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The hidden cost behind safaris

You have decided to go to Africa. You have goals in mind for this once in a lifetime trip whether they be photographic or just touristic in nature. You set a date, a budget, and you slowly start talking to your friends about the trip and turning to the Internet to get more information and help, leading you to maybe even stumble upon this site. After deciding on a destination, you start researching various tour operators and it is perhaps at this point that you realize that your dream trip, as you imagined it, will not be possible given your budget.

You do what most people do at this junction and you compromise. Instead of a private safari, you reduce the costs by joining another group or an organized tour. Unfortunately, that means that you lose a lot of control over the day-to-day decision making while on safari. Perhaps you really want the private experience, so you cut down on the number of days instead. Unfortunately, that means that you will travel a long way for a very short period of time. Hopefully you won't get sick or jetlagged while on your trip. Maybe you are not willing to compromise on either, so you pick another country to visit that's a bit cheaper, or you pick a tour operator that's not very well known. If so, you had better hope that the country has as good if not better animal viewing and tourist infrastructure and that the tour operator lives up to their promises.

Like in life, safaris are full of compromises. Generally speaking, you really do get what you pay for and it is very important that you read the fine print (i.e. do you have a daily water allowance or do you have to pay for it?). That being said, the money you pay for your tour along with the airfare is only the beginning. There are many extra costs that you should be aware of, especially if you've done your research. These include vaccination costs, bug spray, sunscreen, memory cards, cameras, binoculars, clothing, sun glasses, hats, bags etc. One other item that is not on this list is a pretty big cost however: gratuities.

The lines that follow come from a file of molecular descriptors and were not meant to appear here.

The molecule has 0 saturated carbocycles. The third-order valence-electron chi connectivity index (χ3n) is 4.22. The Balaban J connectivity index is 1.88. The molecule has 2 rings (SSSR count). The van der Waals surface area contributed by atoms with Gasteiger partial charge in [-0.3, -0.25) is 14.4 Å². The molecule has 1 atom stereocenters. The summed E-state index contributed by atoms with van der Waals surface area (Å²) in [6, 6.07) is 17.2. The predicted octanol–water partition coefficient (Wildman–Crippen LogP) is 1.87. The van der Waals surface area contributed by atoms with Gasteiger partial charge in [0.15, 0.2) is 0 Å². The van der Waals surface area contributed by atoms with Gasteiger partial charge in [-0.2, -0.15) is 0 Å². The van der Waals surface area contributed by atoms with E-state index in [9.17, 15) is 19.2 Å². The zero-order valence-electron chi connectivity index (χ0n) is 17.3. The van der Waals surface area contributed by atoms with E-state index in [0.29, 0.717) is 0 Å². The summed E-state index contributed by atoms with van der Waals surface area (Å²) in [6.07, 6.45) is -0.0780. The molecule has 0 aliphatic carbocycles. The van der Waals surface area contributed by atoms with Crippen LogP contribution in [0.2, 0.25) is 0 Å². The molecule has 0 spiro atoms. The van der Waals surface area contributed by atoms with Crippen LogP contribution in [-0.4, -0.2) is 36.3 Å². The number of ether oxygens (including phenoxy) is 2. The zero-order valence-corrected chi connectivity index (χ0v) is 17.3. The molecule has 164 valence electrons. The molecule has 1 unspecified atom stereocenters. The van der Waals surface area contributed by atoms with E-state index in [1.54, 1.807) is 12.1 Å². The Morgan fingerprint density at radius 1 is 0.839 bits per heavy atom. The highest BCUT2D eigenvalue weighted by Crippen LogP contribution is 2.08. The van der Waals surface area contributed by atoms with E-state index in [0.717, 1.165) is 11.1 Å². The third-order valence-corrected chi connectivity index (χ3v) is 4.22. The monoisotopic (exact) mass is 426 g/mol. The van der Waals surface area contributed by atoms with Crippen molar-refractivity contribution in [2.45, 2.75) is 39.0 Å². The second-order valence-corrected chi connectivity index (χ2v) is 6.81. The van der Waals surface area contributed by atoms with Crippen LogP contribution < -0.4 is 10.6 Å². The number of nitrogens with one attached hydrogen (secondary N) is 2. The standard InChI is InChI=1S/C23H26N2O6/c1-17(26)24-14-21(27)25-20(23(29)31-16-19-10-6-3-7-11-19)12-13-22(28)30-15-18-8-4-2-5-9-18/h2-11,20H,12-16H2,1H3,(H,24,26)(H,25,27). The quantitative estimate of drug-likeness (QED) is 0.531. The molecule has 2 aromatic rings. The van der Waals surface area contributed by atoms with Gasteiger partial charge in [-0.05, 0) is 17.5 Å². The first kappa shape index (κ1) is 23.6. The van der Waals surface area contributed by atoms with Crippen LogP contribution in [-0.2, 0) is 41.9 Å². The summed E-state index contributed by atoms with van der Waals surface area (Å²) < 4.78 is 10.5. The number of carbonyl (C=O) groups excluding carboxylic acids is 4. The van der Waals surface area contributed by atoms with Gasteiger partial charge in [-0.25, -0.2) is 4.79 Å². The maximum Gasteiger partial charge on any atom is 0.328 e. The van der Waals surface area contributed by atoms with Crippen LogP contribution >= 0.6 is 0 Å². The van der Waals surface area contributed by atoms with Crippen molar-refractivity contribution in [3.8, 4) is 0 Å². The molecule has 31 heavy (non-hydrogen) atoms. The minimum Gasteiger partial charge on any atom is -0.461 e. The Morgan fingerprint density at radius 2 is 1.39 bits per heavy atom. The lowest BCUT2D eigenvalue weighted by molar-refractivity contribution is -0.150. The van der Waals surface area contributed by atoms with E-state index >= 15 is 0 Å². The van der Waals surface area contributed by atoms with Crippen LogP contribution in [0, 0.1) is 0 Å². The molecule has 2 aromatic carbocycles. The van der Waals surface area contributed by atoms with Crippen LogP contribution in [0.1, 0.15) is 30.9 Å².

Most of the people that help with your bags, cook for you, tend to your needs while at a camp site/hotel get paid a nominal salary but in reality, they depend on gratuities. Your guide/driver, the person that has the biggest influence on your entire trip, relies heavily on gratuities. So when you start working on a budget for your trip of a lifetime, make sure you budget roughly $10 to $15 per day for your driver (per person) and somewhere in the neighborhood of $5 per day for wait staff. When staying at a camp site/hotel, you can typically give a tip upon checkout to the manager in order to ensure that everyone that helped make your stay a success, including those behind the scenes, get a bit of money.

In the grand scheme of things, the extra money you give away in gratuities will ensure the best qualified persons continue to work in the industry, and this way you directly help families that are probably worse off than you. So don't forget to bring along small bills and to recognize the hard work and effort from everyone around you, starting with your driver/guide.